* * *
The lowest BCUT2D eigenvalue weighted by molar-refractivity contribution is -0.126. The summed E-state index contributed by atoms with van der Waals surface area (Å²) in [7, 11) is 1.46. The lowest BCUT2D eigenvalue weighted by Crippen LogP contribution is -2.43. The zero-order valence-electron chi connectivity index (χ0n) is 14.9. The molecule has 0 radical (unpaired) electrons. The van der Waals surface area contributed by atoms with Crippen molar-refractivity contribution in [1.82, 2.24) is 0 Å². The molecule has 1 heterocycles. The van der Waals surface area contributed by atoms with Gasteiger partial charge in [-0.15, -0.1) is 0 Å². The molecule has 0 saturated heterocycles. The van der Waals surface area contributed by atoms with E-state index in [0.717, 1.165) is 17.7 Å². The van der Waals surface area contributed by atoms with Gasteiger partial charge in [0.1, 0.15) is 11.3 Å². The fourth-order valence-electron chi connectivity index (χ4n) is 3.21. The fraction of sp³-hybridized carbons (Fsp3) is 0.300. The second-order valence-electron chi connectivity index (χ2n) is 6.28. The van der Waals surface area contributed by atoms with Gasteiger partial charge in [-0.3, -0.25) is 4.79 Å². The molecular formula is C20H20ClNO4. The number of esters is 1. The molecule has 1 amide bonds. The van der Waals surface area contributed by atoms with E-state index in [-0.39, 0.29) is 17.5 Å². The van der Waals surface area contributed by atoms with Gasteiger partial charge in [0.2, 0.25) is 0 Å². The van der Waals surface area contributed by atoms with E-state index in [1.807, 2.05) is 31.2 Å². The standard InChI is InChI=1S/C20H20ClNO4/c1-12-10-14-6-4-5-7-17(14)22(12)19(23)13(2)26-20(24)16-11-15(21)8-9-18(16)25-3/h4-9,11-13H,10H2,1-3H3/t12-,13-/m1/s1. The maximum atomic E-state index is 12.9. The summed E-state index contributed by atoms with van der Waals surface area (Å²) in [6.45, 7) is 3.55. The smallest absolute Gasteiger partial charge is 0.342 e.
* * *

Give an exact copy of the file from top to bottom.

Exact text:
The lowest BCUT2D eigenvalue weighted by molar-refractivity contribution is -0.126. The summed E-state index contributed by atoms with van der Waals surface area (Å²) in [7, 11) is 1.46. The lowest BCUT2D eigenvalue weighted by Crippen LogP contribution is -2.43. The zero-order valence-electron chi connectivity index (χ0n) is 14.9. The molecule has 0 radical (unpaired) electrons. The van der Waals surface area contributed by atoms with Crippen molar-refractivity contribution in [1.82, 2.24) is 0 Å². The molecule has 1 heterocycles. The van der Waals surface area contributed by atoms with Gasteiger partial charge in [-0.15, -0.1) is 0 Å². The molecule has 0 saturated heterocycles. The van der Waals surface area contributed by atoms with E-state index in [0.717, 1.165) is 17.7 Å². The van der Waals surface area contributed by atoms with Gasteiger partial charge in [0.1, 0.15) is 11.3 Å². The fourth-order valence-electron chi connectivity index (χ4n) is 3.21. The fraction of sp³-hybridized carbons (Fsp3) is 0.300. The second-order valence-electron chi connectivity index (χ2n) is 6.28. The van der Waals surface area contributed by atoms with Gasteiger partial charge in [-0.3, -0.25) is 4.79 Å². The molecular formula is C20H20ClNO4. The number of esters is 1. The molecule has 1 amide bonds. The van der Waals surface area contributed by atoms with E-state index in [-0.39, 0.29) is 17.5 Å². The van der Waals surface area contributed by atoms with Gasteiger partial charge in [0.2, 0.25) is 0 Å². The van der Waals surface area contributed by atoms with E-state index in [1.807, 2.05) is 31.2 Å². The standard InChI is InChI=1S/C20H20ClNO4/c1-12-10-14-6-4-5-7-17(14)22(12)19(23)13(2)26-20(24)16-11-15(21)8-9-18(16)25-3/h4-9,11-13H,10H2,1-3H3/t12-,13-/m1/s1. The maximum atomic E-state index is 12.9. The summed E-state index contributed by atoms with van der Waals surface area (Å²) in [6.45, 7) is 3.55. The smallest absolute Gasteiger partial charge is 0.342 e.